Modern Life

9 gadgets and gear to take the stress out of travel

With travelers dusting off their suitcases for a long-overdue trip or trying their hand at a “workcation,” having the right tech and accessories can help make time away more enjoyable for all.

By Tim Barribeau — August 18, 2022

All at once, the world has simultaneously decided that travel is happening again. People are dusting off their passports, pulling out their neck pillows, and piling the kids in an overstuffed car to go on adventures near and far. Something like 80% of Americans announced their intent to travel in Summer of 2022, and this boom has led to overwhelmed airports and stressed out people. Plus, many of us have spent the last few years mostly at home, so we may have forgotten some of our old tips, tricks, and tools for making things as painless as possible. So here are nine gadgets and pieces of gear to take the stress out of travel, so you can focus on the important things like picking the perfect selfie spot or foodstagramming your every meal.  

Left to right: Ceptics World Travel Adapter Set, Roku Streaming Stick, Nekteck Charger

Convertible laptop

The expansion of remote work and extra flexibility about where and how you do it has seen a rise in people working from almost anywhere in the world. Regardless if you’re doing a combined work/vacation trip, doing your job from a new city, or are writing your novel while at a cabin in the mountains, you still need a good laptop. With convertible laptops like the HP Spectre x360 and HP ENVY x360, when the job’s done, you can flip around the screen into tablet mode for sketching, reading books, or watching movies.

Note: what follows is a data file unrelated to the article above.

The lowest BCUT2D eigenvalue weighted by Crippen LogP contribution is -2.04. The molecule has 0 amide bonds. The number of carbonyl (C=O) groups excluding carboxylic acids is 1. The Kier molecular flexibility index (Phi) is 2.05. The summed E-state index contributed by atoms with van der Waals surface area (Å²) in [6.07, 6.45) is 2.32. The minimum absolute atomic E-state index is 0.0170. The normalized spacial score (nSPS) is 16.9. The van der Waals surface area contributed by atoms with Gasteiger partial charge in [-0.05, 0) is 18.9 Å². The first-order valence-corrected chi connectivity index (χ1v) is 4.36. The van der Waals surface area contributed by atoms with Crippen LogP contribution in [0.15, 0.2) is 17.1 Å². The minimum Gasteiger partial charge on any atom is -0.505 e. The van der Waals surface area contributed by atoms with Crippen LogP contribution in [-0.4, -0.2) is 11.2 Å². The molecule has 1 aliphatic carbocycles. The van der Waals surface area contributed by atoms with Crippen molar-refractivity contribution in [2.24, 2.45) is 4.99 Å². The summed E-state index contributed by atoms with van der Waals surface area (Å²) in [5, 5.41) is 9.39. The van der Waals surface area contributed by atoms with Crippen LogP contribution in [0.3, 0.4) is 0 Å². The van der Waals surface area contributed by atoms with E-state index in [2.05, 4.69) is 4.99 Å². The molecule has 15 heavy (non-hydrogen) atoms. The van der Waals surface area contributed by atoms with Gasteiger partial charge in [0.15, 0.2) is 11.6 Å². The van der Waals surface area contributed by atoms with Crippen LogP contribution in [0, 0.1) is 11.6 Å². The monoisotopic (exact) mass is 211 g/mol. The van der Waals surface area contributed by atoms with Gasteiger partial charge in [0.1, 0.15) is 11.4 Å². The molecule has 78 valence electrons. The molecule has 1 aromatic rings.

RELATED: How to keep your laptop cool, dry, and safe on the go


Airplane bluetooth adapter

You’re on the plane. You have your incredible bluetooth noise-canceling headphones. You have 8 hours. You’re finally going to catch up on all those Marvel movies you missed out on. Then you realize… the in-flight entertainment system requires you to plug headphones in. Even worse, it uses a non-standard two-prong system, so even a standard headphone cable won’t work. Now you’re stuck with the muffled, uncomfortable, and annoying set of freebies that came tucked into your seat pocket. An airplane bluetooth adapter to the rescue! This little gadget plugs into your seat’s headphone port — either one or two-prong — and generates a bluetooth signal for your headphones to connect to.

Backup battery

An external battery pack, like this one from Anker, is a life saver on any trip. It’ll revive a dying phone when you’re frantically trying to find a way back to your hotel. It’ll bring your headphones back from the brink. It’ll give you just those few more minutes on the tablet to keep your kids entertained while you’re waiting in line at immigration, preventing a total catastrophic meltdown. Just make sure you have the right cables to plug in to your devices.

Left to right: Tile Pro, Anker Portable Charger, HP ENVY x360, Dagne Dover Tech Organizer

Cable organizer

Speaking of the right cables… chances are you’re wrangling a whole mess of them on this trip. Smartphones, tablets, watches, portable game consoles, USB sticks, the whole thing. A slim cable organizer, like this or this, allows you to keep them all tucked away in a nice and orderly way, ready and accessible for when you need it, and takes up very little room in your carry-on or rollie.